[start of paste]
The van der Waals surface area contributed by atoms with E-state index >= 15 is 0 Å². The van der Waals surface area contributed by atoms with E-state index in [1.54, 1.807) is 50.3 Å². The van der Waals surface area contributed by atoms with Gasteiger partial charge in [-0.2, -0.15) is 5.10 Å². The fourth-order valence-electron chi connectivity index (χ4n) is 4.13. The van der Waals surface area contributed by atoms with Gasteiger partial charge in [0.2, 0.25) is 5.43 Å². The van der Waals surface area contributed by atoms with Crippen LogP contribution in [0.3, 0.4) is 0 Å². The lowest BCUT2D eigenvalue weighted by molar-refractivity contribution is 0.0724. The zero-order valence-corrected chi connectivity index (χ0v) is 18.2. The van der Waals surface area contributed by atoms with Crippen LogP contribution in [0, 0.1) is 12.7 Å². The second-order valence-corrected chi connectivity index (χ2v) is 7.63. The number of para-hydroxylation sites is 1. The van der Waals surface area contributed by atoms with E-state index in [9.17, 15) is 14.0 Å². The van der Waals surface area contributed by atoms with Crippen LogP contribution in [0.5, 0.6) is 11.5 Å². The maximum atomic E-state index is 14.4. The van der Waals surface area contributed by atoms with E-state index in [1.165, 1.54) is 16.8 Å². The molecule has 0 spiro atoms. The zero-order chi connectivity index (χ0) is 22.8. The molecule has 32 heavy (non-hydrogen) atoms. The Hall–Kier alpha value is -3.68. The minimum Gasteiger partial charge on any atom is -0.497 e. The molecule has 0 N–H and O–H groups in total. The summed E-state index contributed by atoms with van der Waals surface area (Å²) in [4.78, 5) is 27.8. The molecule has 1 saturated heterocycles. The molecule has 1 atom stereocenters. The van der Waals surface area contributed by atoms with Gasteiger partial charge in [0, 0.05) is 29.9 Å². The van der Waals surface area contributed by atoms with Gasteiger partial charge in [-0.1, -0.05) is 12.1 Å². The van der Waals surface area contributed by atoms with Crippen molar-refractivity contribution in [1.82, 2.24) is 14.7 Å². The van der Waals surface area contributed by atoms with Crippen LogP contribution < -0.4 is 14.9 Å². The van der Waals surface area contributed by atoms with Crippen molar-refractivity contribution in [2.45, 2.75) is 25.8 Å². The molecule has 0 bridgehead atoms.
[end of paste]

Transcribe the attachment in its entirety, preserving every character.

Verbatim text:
The van der Waals surface area contributed by atoms with E-state index >= 15 is 0 Å². The van der Waals surface area contributed by atoms with E-state index in [1.54, 1.807) is 50.3 Å². The van der Waals surface area contributed by atoms with Gasteiger partial charge in [-0.2, -0.15) is 5.10 Å². The fourth-order valence-electron chi connectivity index (χ4n) is 4.13. The van der Waals surface area contributed by atoms with Gasteiger partial charge in [0.2, 0.25) is 5.43 Å². The van der Waals surface area contributed by atoms with Crippen LogP contribution in [0.3, 0.4) is 0 Å². The lowest BCUT2D eigenvalue weighted by molar-refractivity contribution is 0.0724. The zero-order valence-corrected chi connectivity index (χ0v) is 18.2. The van der Waals surface area contributed by atoms with Crippen LogP contribution in [0, 0.1) is 12.7 Å². The second-order valence-corrected chi connectivity index (χ2v) is 7.63. The number of para-hydroxylation sites is 1. The van der Waals surface area contributed by atoms with E-state index in [9.17, 15) is 14.0 Å². The van der Waals surface area contributed by atoms with Crippen LogP contribution in [0.5, 0.6) is 11.5 Å². The maximum atomic E-state index is 14.4. The van der Waals surface area contributed by atoms with E-state index in [1.165, 1.54) is 16.8 Å². The molecule has 0 spiro atoms. The zero-order chi connectivity index (χ0) is 22.8. The molecule has 32 heavy (non-hydrogen) atoms. The Hall–Kier alpha value is -3.68. The minimum Gasteiger partial charge on any atom is -0.497 e. The molecule has 0 N–H and O–H groups in total. The summed E-state index contributed by atoms with van der Waals surface area (Å²) in [4.78, 5) is 27.8. The molecule has 1 saturated heterocycles. The molecule has 1 atom stereocenters. The van der Waals surface area contributed by atoms with Gasteiger partial charge in [0, 0.05) is 29.9 Å². The van der Waals surface area contributed by atoms with Gasteiger partial charge in [-0.1, -0.05) is 12.1 Å². The van der Waals surface area contributed by atoms with Crippen molar-refractivity contribution in [1.82, 2.24) is 14.7 Å². The van der Waals surface area contributed by atoms with Crippen LogP contribution < -0.4 is 14.9 Å². The van der Waals surface area contributed by atoms with Crippen molar-refractivity contribution in [2.45, 2.75) is 25.8 Å². The molecule has 0 bridgehead atoms.